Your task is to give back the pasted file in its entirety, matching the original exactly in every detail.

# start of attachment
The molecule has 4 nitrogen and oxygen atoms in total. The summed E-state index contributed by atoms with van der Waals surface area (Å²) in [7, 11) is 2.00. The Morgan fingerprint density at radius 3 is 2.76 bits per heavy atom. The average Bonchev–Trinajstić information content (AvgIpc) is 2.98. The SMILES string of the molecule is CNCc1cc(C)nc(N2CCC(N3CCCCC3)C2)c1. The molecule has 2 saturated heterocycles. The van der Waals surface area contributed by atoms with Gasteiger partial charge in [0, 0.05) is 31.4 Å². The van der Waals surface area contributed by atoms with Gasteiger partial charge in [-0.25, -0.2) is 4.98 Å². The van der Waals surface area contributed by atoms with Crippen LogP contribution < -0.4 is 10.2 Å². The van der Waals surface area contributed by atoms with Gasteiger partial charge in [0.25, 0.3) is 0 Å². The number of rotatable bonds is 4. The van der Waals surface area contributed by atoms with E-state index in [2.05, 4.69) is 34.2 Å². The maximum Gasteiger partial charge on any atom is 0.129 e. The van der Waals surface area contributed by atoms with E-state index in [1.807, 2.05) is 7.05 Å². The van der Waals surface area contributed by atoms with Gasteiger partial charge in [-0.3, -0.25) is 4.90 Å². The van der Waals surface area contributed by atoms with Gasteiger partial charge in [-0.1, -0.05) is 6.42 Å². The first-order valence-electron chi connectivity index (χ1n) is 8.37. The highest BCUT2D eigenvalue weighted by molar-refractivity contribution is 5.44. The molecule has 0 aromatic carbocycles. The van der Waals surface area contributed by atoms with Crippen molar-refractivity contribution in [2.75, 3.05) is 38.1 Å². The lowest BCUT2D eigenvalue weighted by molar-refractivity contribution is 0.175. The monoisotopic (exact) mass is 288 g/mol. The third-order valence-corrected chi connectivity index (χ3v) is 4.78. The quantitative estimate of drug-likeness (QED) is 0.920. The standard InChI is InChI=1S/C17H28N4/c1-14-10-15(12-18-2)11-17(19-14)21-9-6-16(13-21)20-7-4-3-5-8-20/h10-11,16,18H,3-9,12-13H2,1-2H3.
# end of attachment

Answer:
The molecule has 4 nitrogen and oxygen atoms in total. The summed E-state index contributed by atoms with van der Waals surface area (Å²) in [7, 11) is 2.00. The Morgan fingerprint density at radius 3 is 2.76 bits per heavy atom. The average Bonchev–Trinajstić information content (AvgIpc) is 2.98. The SMILES string of the molecule is CNCc1cc(C)nc(N2CCC(N3CCCCC3)C2)c1. The molecule has 2 saturated heterocycles. The van der Waals surface area contributed by atoms with Gasteiger partial charge in [0, 0.05) is 31.4 Å². The van der Waals surface area contributed by atoms with Gasteiger partial charge in [-0.25, -0.2) is 4.98 Å². The van der Waals surface area contributed by atoms with Crippen LogP contribution < -0.4 is 10.2 Å². The van der Waals surface area contributed by atoms with Gasteiger partial charge in [0.25, 0.3) is 0 Å². The number of rotatable bonds is 4. The van der Waals surface area contributed by atoms with E-state index in [2.05, 4.69) is 34.2 Å². The maximum Gasteiger partial charge on any atom is 0.129 e. The van der Waals surface area contributed by atoms with E-state index in [1.807, 2.05) is 7.05 Å². The van der Waals surface area contributed by atoms with Gasteiger partial charge in [-0.3, -0.25) is 4.90 Å². The van der Waals surface area contributed by atoms with Gasteiger partial charge in [-0.1, -0.05) is 6.42 Å². The first-order valence-electron chi connectivity index (χ1n) is 8.37. The highest BCUT2D eigenvalue weighted by molar-refractivity contribution is 5.44. The molecule has 0 aromatic carbocycles. The van der Waals surface area contributed by atoms with Crippen molar-refractivity contribution in [2.75, 3.05) is 38.1 Å². The lowest BCUT2D eigenvalue weighted by molar-refractivity contribution is 0.175. The monoisotopic (exact) mass is 288 g/mol. The third-order valence-corrected chi connectivity index (χ3v) is 4.78. The quantitative estimate of drug-likeness (QED) is 0.920. The standard InChI is InChI=1S/C17H28N4/c1-14-10-15(12-18-2)11-17(19-14)21-9-6-16(13-21)20-7-4-3-5-8-20/h10-11,16,18H,3-9,12-13H2,1-2H3.